Introduction (updated 2001)
Today the struggle of indigenous peoples in Australasia is becoming institutionalised in international law and the post-modern politics of multi-cultural 'difference'. When Derrida can visit Australia and NZ and be hailed as a partisan of indigeneity (Bedggood, 1999); when Lyotard can be invoked to bring Kant to the rescue of ‘native title’ (Green, 1994); we see that the colonial missionary has been supplanted by the post-colonial emmisary. Thus the official policy has gone from forced integration, relocation, stolen children, suppressed language and customs etc, towards a liberal paternalism under the guise of 'multiculturalism', 'biculturalism' and more recently 'post-colonialism'.
Such a move tokenises indigenous peoples’ rights conferred by the bourgeois state and celebrated by the rituals of cultural reconciliation. But the cultural turn in indigenous peoples struggles is not new. It is a time-honoured strategem for political incorporation and economic assimulation into global capital accumulation.
Today indigenous peoples remain heavily oppressed by racism on top of systemic class exploitation. What then do Australasian Marxists have to say about the prospects of indigenous peoples overcoming their historic oppression and joining forces with the international proletariat in the overthrow of capital? Do they have a future as a people or as a class? Or, what is the difference?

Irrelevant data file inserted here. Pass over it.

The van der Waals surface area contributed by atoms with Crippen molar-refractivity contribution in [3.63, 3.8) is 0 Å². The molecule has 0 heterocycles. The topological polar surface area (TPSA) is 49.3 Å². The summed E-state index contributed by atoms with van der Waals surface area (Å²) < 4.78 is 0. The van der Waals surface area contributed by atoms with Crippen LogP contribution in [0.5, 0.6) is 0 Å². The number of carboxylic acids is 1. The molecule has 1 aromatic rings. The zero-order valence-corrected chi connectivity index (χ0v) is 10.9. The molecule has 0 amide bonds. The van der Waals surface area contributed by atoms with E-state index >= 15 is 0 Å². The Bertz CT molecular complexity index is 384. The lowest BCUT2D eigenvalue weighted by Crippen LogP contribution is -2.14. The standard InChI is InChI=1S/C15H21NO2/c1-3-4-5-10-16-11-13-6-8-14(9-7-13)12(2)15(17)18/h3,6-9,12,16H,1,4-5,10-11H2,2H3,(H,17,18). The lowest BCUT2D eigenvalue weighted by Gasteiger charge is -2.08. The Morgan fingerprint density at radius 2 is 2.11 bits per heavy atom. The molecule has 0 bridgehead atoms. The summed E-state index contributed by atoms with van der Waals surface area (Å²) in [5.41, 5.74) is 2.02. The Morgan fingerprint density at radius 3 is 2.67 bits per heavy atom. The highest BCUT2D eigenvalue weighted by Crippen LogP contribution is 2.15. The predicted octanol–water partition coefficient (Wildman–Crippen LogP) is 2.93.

We should begin by defining some materialist premises. In the case of Australia and New Zealand, white settler colonisation arose from the first crisis faced by the leading capitalist state in Europe, Britain. These colonies went through a process of a bourgeois revolution (as yet incomplete) in which bourgeois land, labour and capital were formed (but which remain semi-colonies of the US and Japan).
Internal to these countries however are the indigenous peoples who remain oppressed minorities without equal rights to land, labour and capital. How can these oppressed peoples' gain their liberation? All arguments about liberation have been drawn from European sources and imported into the Antipodes. Are they therefore necessarily examples of cultural imperialism? I would say Yes, if they continue to deny the same rights to indigenous minorities that were fought for and won in Europe, or attempt to contain these rights inside the framework of the bourgeois constitution rather than the socialist commonwealth.Full Text